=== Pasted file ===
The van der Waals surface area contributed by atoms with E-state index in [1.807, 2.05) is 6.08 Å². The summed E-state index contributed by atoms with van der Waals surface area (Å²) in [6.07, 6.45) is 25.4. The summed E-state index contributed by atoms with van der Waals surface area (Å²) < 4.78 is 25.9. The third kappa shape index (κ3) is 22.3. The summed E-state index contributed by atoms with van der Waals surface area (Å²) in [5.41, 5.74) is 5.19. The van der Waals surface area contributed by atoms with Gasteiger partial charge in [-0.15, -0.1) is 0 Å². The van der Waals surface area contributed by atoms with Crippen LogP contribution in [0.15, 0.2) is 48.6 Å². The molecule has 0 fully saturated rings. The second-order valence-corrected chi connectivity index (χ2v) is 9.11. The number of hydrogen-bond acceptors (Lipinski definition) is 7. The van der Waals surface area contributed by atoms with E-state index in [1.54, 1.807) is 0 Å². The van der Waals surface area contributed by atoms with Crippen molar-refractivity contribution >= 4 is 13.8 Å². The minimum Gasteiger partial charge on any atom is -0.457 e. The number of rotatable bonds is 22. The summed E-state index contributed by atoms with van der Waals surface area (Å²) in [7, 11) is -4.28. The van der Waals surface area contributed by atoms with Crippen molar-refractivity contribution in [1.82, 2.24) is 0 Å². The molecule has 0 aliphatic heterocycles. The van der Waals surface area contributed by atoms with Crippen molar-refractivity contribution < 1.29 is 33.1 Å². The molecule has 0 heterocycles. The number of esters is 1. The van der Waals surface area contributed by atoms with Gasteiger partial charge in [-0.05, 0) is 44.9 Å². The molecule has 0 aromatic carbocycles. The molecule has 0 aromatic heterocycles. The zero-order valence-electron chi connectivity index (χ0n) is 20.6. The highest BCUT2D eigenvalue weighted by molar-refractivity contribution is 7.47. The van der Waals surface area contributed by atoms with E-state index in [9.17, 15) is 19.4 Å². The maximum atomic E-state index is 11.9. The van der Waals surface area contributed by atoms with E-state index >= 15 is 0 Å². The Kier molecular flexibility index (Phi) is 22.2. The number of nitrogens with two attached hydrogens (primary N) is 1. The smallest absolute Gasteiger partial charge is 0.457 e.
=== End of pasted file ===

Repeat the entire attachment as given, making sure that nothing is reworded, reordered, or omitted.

The van der Waals surface area contributed by atoms with E-state index in [1.807, 2.05) is 6.08 Å². The summed E-state index contributed by atoms with van der Waals surface area (Å²) in [6.07, 6.45) is 25.4. The summed E-state index contributed by atoms with van der Waals surface area (Å²) < 4.78 is 25.9. The third kappa shape index (κ3) is 22.3. The summed E-state index contributed by atoms with van der Waals surface area (Å²) in [5.41, 5.74) is 5.19. The van der Waals surface area contributed by atoms with Gasteiger partial charge in [-0.15, -0.1) is 0 Å². The van der Waals surface area contributed by atoms with Crippen LogP contribution in [0.15, 0.2) is 48.6 Å². The molecule has 0 fully saturated rings. The second-order valence-corrected chi connectivity index (χ2v) is 9.11. The number of hydrogen-bond acceptors (Lipinski definition) is 7. The van der Waals surface area contributed by atoms with E-state index in [1.54, 1.807) is 0 Å². The van der Waals surface area contributed by atoms with Crippen molar-refractivity contribution >= 4 is 13.8 Å². The minimum Gasteiger partial charge on any atom is -0.457 e. The number of rotatable bonds is 22. The summed E-state index contributed by atoms with van der Waals surface area (Å²) in [7, 11) is -4.28. The van der Waals surface area contributed by atoms with Crippen molar-refractivity contribution in [1.82, 2.24) is 0 Å². The molecule has 0 aliphatic heterocycles. The van der Waals surface area contributed by atoms with Crippen molar-refractivity contribution < 1.29 is 33.1 Å². The molecule has 0 heterocycles. The number of esters is 1. The van der Waals surface area contributed by atoms with Gasteiger partial charge in [-0.05, 0) is 44.9 Å². The molecule has 0 aromatic carbocycles. The molecule has 0 aromatic heterocycles. The zero-order valence-electron chi connectivity index (χ0n) is 20.6. The highest BCUT2D eigenvalue weighted by molar-refractivity contribution is 7.47. The van der Waals surface area contributed by atoms with E-state index in [9.17, 15) is 19.4 Å². The maximum atomic E-state index is 11.9. The van der Waals surface area contributed by atoms with E-state index >= 15 is 0 Å². The Kier molecular flexibility index (Phi) is 22.2. The number of nitrogens with two attached hydrogens (primary N) is 1. The smallest absolute Gasteiger partial charge is 0.457 e.